by D.W. Lundberg

Saturday, January 8, 2011


Well, it hasn't been quite as long as a year – about one month shy, as a matter of fact. But when I officially started this "Best Of The Decade" project last February, I certainly didn't intend on it becoming such a massive undertaking. And I'm here to apologize. It seemed so simple in concept: ten total blog entries, six paragraphs a piece (that's five movie titles, ranked, plus an introductory paragraph per genre) – how hard could that be? A lot harder than it looks, apparently. Especially when you're like me – an attention-deficit, eternally-procrastinating perfectionist, who's always been his own worst critic.

In any case, I appreciate those of you who've stuck around long enough to see this thing through to the finish. It's always baffled me how so few of these "Best Of" lists take the title-by-genre approach, as if our greatest filmmakers only work at the top of their game within specific parameters. And so I set out to exorcise those particular demons, "to tickle my own fancy" as I (so eloquently) put it, just to have my kicks and get it out there, in a forum designed to reach as many eager listeners as possible.

For those of you still playing catch up, you can see my Action/Adventure top five here.

Then, laugh it up with my top five Comedies here.

Move on from there to the top Comic Book movies, here.

Documentaries here.

Dramas here.

Family/Animated films here.

Historical Dramas and Biopics here.

Horror flicks here.

Romantic films here.

And, finally (posted mere days ago), Science-Fiction/Fantasy titles here.

For those of you without working mouse buttons, here's the ridiculously short version (#1 films in bold, for those keeping score):

1. The Bourne Identity / Supremacy / Ultimatum
      (2002 / 2004 / 2007)
2. Wo Hu Cang Long (Crouching Tiger, Hidden Dragon)
3. Kill Bill Vol. 1 / Vol. 2 (2003 / 2004)
4. Casino Royale (2006)
5. Banlieue 13 (District 13) (2004)


1. The Royal Tenenbaums (2001)
2. Stranger Than Fiction (2006)
3. Dan In Real Life (2007)
4. Juno (2007)
5. Ocean's Eleven (2001)


1. The Dark Knight (2008)
2. Batman Begins (2005)
3. Road To Perdition (2002)
4. Spider-Man 2 (2004)
5. Sin City (2005)


1. Grizzly Man (2005)
2. Touching The Void (2003)
3. Standard Operating Procedure (2008)
4. This Film Is Not Yet Rated (2006)
5. The King Of Kong: A Fistful Of Quarters (2007)


1. Memento (2000)
2. No Country For Old Men (2007)
3. Caché (Hidden) (2005)
4. Cast Away (2000)
5. Inglourious Basterds (2009)


1. The Incredibles (2004)
2. Fantastic Mr. Fox (2009)
3. WALL-E (2008)
4. Harry Potter And The Prisoner Of Azkaban (2004)
5. Enchanted (2007)


1. United 93 (2006)
2. Zodiac (2007)
3. Black Hawk Down (2001)
4. Flags Of Our Fathers / Letters From Iwo Jima
5. The Aviator (2004)


1. Kairo (Pulse) (2001)
2. Låt Den Rätte Komma In (Let The Right One In)
3. Noroi (The Curse) (2005)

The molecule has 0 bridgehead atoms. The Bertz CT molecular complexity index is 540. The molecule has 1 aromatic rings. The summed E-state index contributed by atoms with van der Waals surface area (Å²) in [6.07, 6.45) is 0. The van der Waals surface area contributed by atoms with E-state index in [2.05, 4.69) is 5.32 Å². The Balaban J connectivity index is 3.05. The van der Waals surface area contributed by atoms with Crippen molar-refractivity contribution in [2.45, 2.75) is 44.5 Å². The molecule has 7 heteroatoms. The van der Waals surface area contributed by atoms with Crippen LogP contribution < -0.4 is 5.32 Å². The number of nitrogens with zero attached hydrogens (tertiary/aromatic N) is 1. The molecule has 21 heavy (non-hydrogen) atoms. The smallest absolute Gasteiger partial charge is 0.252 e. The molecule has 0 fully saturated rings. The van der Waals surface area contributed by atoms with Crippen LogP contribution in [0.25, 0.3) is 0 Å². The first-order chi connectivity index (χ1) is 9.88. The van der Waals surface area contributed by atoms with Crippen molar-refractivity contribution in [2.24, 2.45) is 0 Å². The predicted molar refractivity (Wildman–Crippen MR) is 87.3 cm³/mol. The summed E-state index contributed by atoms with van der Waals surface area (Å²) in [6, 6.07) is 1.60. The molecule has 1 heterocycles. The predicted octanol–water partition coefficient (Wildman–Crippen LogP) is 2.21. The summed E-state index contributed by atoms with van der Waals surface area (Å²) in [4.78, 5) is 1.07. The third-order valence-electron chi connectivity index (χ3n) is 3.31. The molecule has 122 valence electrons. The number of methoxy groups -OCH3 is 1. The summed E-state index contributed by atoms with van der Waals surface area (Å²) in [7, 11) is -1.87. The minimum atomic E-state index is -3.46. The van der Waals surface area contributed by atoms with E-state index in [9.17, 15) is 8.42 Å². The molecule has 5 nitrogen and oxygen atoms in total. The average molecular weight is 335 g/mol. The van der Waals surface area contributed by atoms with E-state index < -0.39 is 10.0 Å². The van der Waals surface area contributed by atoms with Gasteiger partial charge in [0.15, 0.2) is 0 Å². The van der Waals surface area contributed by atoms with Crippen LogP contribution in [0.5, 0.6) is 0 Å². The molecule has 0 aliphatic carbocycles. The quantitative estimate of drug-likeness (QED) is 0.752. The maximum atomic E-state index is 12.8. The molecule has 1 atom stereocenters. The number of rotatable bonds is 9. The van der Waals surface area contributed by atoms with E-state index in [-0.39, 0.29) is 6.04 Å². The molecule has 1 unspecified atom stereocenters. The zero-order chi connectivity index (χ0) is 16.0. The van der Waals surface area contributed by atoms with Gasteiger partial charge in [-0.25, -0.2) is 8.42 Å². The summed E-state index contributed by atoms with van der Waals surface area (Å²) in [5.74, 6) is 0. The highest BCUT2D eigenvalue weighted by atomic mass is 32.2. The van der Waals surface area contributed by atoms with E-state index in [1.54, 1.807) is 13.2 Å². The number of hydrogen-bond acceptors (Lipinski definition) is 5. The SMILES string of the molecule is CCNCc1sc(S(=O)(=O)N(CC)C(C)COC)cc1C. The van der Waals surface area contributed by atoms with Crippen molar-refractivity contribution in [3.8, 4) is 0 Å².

4. [REC] (2007)
5. Shaun Of The Dead (2004)


1. Eternal Sunshine Of The Spotless Mind (2004)
2. Punch-Drunk Love (2002)
3. (500) Days Of Summer (2009)
4. Le Fabuleux Destin d'Amélie Poulain (Amélie)
5. Love Actually (2003)


1. A.I. Artificial Intelligence (2001)
2. Children Of Men (2006)
3. The Lord Of The Rings: The Fellowship Of The
      Ring / The Two Towers / The Return Of The
      King (2001 / 2002 / 2003)
4. The Fountain (2006)
5. Star Trek (2009)

Would I call this "Noughtie" experiment an unqualified success? Yes and no. Yes, because it's a task I assigned to myself and – wonder of wonders – actually, eventually got it done. Because there's a sense of accomplishment in that, no matter how small. No, because a) it took months longer than I actually expected (sometimes even between posts), and b) I spent much of that time frustrated, kicking myself, disappointed to see myself struggle for so long over a matter of a few simple sentences.

I guess I should have seen it coming: I'm notorious, and have been my entire life, for always trying to impress myself. It's a never-ending cycle for me. As a writer, I tend to strive so hard for that perfect rhythmic flowing of words that I forget what I'm actually trying to say, and get lost in the process. It really shouldn't matter how I say it, as long as I just say it, right? Get those thoughts out, random though they may be, I can always scale back later. These are the rules of the game that writers play. Every sentence does not have to be a masterpiece.

I know these things by heart, and yet... and yet... with almost every word I write, I'm at war with myself. Does this make sense, does that make sense, does that word sound too snooty, am I talking over someone’s head, do I sound like an idiot, has this phrase been used before in another review, do I actually know what I’m saying here or am I just copying what I’d heard in a conversation about this very subject some time ago, should I add some flowery word in there somewhere to make that sentence sound more rounded and complete, am I getting my point across, is this nattering self- doubt I keep hearing in the back of my head an actual voice (and if so, how do I make it shut up?) – that kind of thing.

I'm aware that I may, in fact, need psychiatric help. It's just one of the things I realized over the course of this entire "Best Of The Decade"- writing fiasco. For those who are interested, here are five additional nuggets that sprung to mind too. Think of them as a guide on what you should avoid if – for whatever crazed, deranged reason – you ever take on this sort of endeavor: